- Henry O. Wagoner, clerk in the first Colorado State Legislature in 1876
- Thomas Morris Chester 1875 superintendent of school district
- James Lewis (Louisiana politician), administrator of public improvements in New Orleans in 1872, appointed New Orleans naval officer in 1877
- Pierre Magloire, Avoyelles Parish Sheriff, Louisiana, 1872
- Alexander Noguez, Avoyelles Parish Sheriff, Louisiana, 1868–72
- William H. Day Baltimore Inspector of Schools, in 1878 he was elected to the school board of directors at Harrisburg, Pennsylvania
- James Monroe Trotter, mail agent
- Edwin R. Overall, appointed mail carrier in 1869
- John Hudson Riddick, city council of Norfolk and appointed United States deputy marshal, 1872
- Jeremiah A. Brown, Cleveland, bailiff of the county probate court, deputy sheriff and county prison turnkey, then clerk of the City Boards of Equalization and Revision.
- Robert James Harlan, mail agent
- Harrison N. Bouey, probate judge in Edgefield County
- William E. Matthews, clerk in the United States Postal Service in Washington DC in 1870, the first black person to receive an appointment in that department.
- Josiah T. Settle, reading clerk of the Washington, DC House of Delegates (1872), clerk in the Board of Public Works, as an accountant in the Board of Audits, and as a trustee of the county schools for the district.
- Simmons, William J., and Henry McNeal Turner. Men of Mark: Eminent, Progressive and Rising. GM Rewell & Company, 1887. p390-393
- Simmons, William J., and Henry McNeal Turner. Men of Mark: Eminent, Progressive and Rising. GM Rewell & Company, 1887. p422-425
- Simmons, William J., and Henry McNeal Turner. Men of Mark: Eminent, Progressive and Rising. GM Rewell & Company, 1887. p133-143
- Simmons, William J., and Henry McNeal Turner. Men of Mark: Eminent, Progressive and Rising. GM Rewell & Company, 1887. p327-335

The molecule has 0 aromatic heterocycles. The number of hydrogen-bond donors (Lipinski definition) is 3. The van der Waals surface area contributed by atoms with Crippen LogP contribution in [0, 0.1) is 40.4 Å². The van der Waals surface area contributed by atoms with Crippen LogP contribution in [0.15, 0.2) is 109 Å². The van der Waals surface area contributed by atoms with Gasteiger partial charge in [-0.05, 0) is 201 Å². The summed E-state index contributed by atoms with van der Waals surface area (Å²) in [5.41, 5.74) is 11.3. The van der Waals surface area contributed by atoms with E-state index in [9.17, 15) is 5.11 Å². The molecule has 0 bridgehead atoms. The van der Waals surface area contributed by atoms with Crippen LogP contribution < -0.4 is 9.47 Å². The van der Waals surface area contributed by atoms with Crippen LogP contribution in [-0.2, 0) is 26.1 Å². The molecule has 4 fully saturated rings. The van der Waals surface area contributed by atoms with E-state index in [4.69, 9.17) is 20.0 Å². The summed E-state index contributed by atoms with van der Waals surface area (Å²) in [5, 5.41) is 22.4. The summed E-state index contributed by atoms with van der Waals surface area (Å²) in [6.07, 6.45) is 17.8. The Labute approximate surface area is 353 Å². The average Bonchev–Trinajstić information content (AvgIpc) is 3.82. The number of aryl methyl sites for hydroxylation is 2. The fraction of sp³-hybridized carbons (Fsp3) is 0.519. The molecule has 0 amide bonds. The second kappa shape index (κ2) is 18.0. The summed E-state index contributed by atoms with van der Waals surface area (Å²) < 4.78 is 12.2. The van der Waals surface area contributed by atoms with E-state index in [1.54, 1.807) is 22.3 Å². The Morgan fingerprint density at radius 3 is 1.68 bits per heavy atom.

- Simmons, William J., and Henry McNeal Turner. Men of Mark: Eminent, Progressive and Rising. GM Rewell & Company, 1887. p291-295
- Simmons, William J., and Henry McNeal Turner. Men of Mark: Eminent, Progressive and Rising. GM Rewell & Company, 1887. p113-117
- Simmons, William J., and Henry McNeal Turner. Men of Mark: Eminent, Progressive and Rising. GM Rewell & Company, 1887. p246-251
- A Brief Biography of John Willis Menard from Southern University's John B. Cade Library
- Bailey, Richard. Black Officeholders During the Reconstruction of Alabama, 1867-1878 (Pyramid Publishing) Available from author.
- Bailey, Richard. Neither Carpetbaggers Nor Scalawags: Black Officeholders During the Reconstruction of Alabama, 1867-1878. Montgomery: Richard Bailey Publishers, 1995.
- Canter Brown, Jr. Florida's Black Public Officials, 1867-1924. Tuscaloosa and London: The University of Alabama Press, 1998.
- Eric Foner ed., Freedom's Lawmakers: A Directory of Black Officeholders During Reconstruction Revised Edition. (Baton Rouge: Louisiana State University Press, 1996). ISBN 0-8071-2082-0. Between 1865 and 1877, about two thousand blacks held elective and appointive offices in the South. A few are relatively well-known, but most have been obscure and omitted from official state histories. Foner profiles more than 1,500 black legislators, state officials, sheriffs, justices of the peace, and constables in this volume.
- John Hope Franklin "John Roy Lynch: Republican Stalwart from Mississippi" in Howard Rabinowitz (ed.), Southern Black Leaders of the Reconstruction Era, (Urbana: 1982) and reprinted in John Hope Franklin, Race and History: Selected Essays, 1938-1988, Baton Rouge: Louisiana State University Press, 1989
- Mifflin Wistar Gibbs Shadow and Light: An Autobiography Autobiography with Reminiscences of the Last and Present Century, Lincoln and London: University of Nebraska Press, 1995.
- Rabinowitz, Howard N. Southern Black Leaders of the Reconstruction Era (University of Illinois Press: 1982) Section on "Congressmen" includes profiles of "John R. Lynch: Republican Stalwart from Mississippi" by John Hope Franklin, "James T. Rapier of Alabama and the Noble Cause of Reconstruction" by Loren Schweninger, and "James O'Hara of North Carolina: Black Leadership and Local Government" by Eric Anderson.